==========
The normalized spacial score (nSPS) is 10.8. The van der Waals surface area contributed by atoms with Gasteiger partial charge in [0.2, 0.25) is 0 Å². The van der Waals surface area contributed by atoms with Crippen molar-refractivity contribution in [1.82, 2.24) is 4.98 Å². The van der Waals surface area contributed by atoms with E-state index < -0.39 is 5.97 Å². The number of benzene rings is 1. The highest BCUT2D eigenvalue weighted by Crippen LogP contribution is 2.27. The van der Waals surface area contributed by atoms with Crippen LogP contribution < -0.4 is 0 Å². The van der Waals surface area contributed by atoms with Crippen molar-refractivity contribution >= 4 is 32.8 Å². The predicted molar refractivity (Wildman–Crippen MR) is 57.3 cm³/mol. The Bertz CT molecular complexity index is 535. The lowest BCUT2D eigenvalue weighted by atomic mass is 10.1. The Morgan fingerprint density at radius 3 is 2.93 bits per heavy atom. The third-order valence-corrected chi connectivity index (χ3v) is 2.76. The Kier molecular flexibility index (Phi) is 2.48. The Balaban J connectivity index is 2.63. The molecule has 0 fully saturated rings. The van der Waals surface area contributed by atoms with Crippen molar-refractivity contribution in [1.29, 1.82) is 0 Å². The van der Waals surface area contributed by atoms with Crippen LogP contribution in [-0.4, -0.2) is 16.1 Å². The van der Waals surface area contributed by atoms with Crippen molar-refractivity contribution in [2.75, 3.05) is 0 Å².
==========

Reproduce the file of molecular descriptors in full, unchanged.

The normalized spacial score (nSPS) is 10.8. The van der Waals surface area contributed by atoms with Gasteiger partial charge in [0.2, 0.25) is 0 Å². The van der Waals surface area contributed by atoms with Crippen molar-refractivity contribution in [1.82, 2.24) is 4.98 Å². The van der Waals surface area contributed by atoms with E-state index < -0.39 is 5.97 Å². The number of benzene rings is 1. The highest BCUT2D eigenvalue weighted by Crippen LogP contribution is 2.27. The van der Waals surface area contributed by atoms with Crippen LogP contribution < -0.4 is 0 Å². The van der Waals surface area contributed by atoms with Crippen molar-refractivity contribution >= 4 is 32.8 Å². The predicted molar refractivity (Wildman–Crippen MR) is 57.3 cm³/mol. The Bertz CT molecular complexity index is 535. The lowest BCUT2D eigenvalue weighted by atomic mass is 10.1. The Morgan fingerprint density at radius 3 is 2.93 bits per heavy atom. The third-order valence-corrected chi connectivity index (χ3v) is 2.76. The Kier molecular flexibility index (Phi) is 2.48. The Balaban J connectivity index is 2.63. The molecule has 0 fully saturated rings. The van der Waals surface area contributed by atoms with Crippen molar-refractivity contribution in [1.29, 1.82) is 0 Å². The van der Waals surface area contributed by atoms with Crippen LogP contribution in [-0.4, -0.2) is 16.1 Å². The van der Waals surface area contributed by atoms with Crippen molar-refractivity contribution in [2.75, 3.05) is 0 Å².